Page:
By Alastair Cameron, Scotland in Union Director.
Last week, a student newspaper at St Andrews, ‘The Saint’, published a satirical piece about the state of Scottish nationalism. Having read the article, I can see that it’s clearly designed to be humorous. While it’s deliberately provocative in places, it’s no more so than many other pieces which appear in various media on a regular basis.
Those familiar with the ‘cybernats’, and with Scottish nationalism in general, can probably guess what happened next: yes, an attempted pile-on by trolls and abusers. So far, so depressingly Scottish-nationalism-today. Awful, but sadly commonplace. What was more remarkable was that Tricia Marwick, a senior figure in the SNP and a former Presiding Officer of the Scottish Parliament, waded into the issue.
Ms Marwick labelled the students 'pathetic wee trolls' (yes, irony is lost on nationalists) and described undergraduates at Scotland’s oldest university as 'poor souls who failed to get into Oxbridge’. St Andrews may well be a second choice for many who don’t get into Oxford or Cambridge, but bashing a Scottish institution in this way can hardly be called a good look.
To have a doyenne of the SNP joining in the pile-on in response to the article was remarkable, and unedifying. The SNP leadership made no move to distance themselves from this attack and to stand up for free speech, which is a further shame in this case. I also suspect Ms Marwick missed the 2022 Times/ Sunday Times rankings, which placed St Andrews at the top of their respected UK league table, with Oxford in second and Cambridge coming third. Perhaps celebrating this achievement, rather than making derogatory remarks, would be a better way to be ‘Stronger for Scotland’.
Time for some disclosure: I spent four years at St Andrews, leaving with a degree in Modern History, some fantastic memories, many friends for life and an affection for a special place to which I have frequently returned. The university was highly international then, and is even more so now, an environment which helped to break down barriers and to challenge prejudices. No wonder the nationalists don’t like it. I should probably also note my failure to get into Oxbridge – guilty as charged, Ms Marwick, along with many thousands of others who attended, or attend, other great universities across the world.
I suspect the SNP harbour some grudges about St Andrews. Vice-Chancellor Louise Richardson, the Principal during the 2014 independence referendum campaign, refused to bow to pressure from (St Andrews graduate) Alex Salmond to tone down her warnings about the consequences of Scotland leaving the UK. Later, the university refused a request from the former First Minister to host the famous ‘Eck Stone’ with its inscription about tuition fees.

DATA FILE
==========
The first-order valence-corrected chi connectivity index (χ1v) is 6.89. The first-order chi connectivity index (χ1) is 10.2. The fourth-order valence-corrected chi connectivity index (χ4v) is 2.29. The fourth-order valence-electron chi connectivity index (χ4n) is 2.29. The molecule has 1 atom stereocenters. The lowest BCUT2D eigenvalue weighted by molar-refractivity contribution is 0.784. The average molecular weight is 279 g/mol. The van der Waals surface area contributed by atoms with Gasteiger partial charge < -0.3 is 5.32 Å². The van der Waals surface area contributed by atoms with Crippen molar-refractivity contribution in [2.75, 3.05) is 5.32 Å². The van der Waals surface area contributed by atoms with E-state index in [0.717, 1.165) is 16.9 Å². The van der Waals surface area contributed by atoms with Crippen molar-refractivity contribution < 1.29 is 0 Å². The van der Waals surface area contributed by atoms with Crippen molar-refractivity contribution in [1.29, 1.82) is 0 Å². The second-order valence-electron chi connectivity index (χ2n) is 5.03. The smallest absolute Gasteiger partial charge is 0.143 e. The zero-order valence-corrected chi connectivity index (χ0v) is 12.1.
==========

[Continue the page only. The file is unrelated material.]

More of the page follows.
Ms Richardson has gone on to be the first female Vice-Chancellor of Oxford University, and to standing up to bigger bullies; the Salmond stone went to Heriot-Watt, but has since been quietly removed. Perhaps Ms Marwick, previously described as ‘a Salmond loyalist’, saw this episode as an opportunity to settle some scores in some way – though attacking a student newspaper seems a rather disproportionate way to do this.
Of course, anyone active in Scottish politics is well aware of the nationalists’ determination to be permanently outraged, and to fail to see the funny side of anything which might be construed as poking fun at SNP politicians. To put it bluntly: they like to dish it out, but they can’t take it.
Anyone who criticises the SNP is called anti-Scottish, or worse, and particularly if they are not what the nationalists think are pure Scots. In this regard, Ms Marwick has form as well, having implied that journalist Fraser Nelson was not properly Scottish. Picking on a student newspaper for their satire, rather than on others such as Private Eye, who might have given a very prompt and robust response, is typical bullying behaviour. The editors of ‘The Saint’ are right to resist it by retracting their previous rushed apology. We should support them in this stance.
On a more positive note: those of us who want to Scotland to remain part of the United Kingdom (including the majority of Scots, poll after poll shows) can take some comfort from this story. The very fact that this was front page news for the nationalist’s favourite publication, ‘The National’, shines a light on the state of the nationalist movement. If the separatists really thought they were on the verge of a new dawn, at the cusp of tearing Scotland out of the UK and standing ready to create a new state, would they be devoting so much time and effort to attacking an article in a student newspaper?
I believe it is precisely because their hopes of ‘indyref2’ are receding ever further into the distance that the nationalists are venting their frustration. The very pettiness of Scottish nationalism, evidenced during this unpleasant episode, is thus a source for hope as well as for sadness. All power to ‘The Saint’ for helping to expose this nationalist weakness, and may their editors and contributors continue to prosper in quieter times.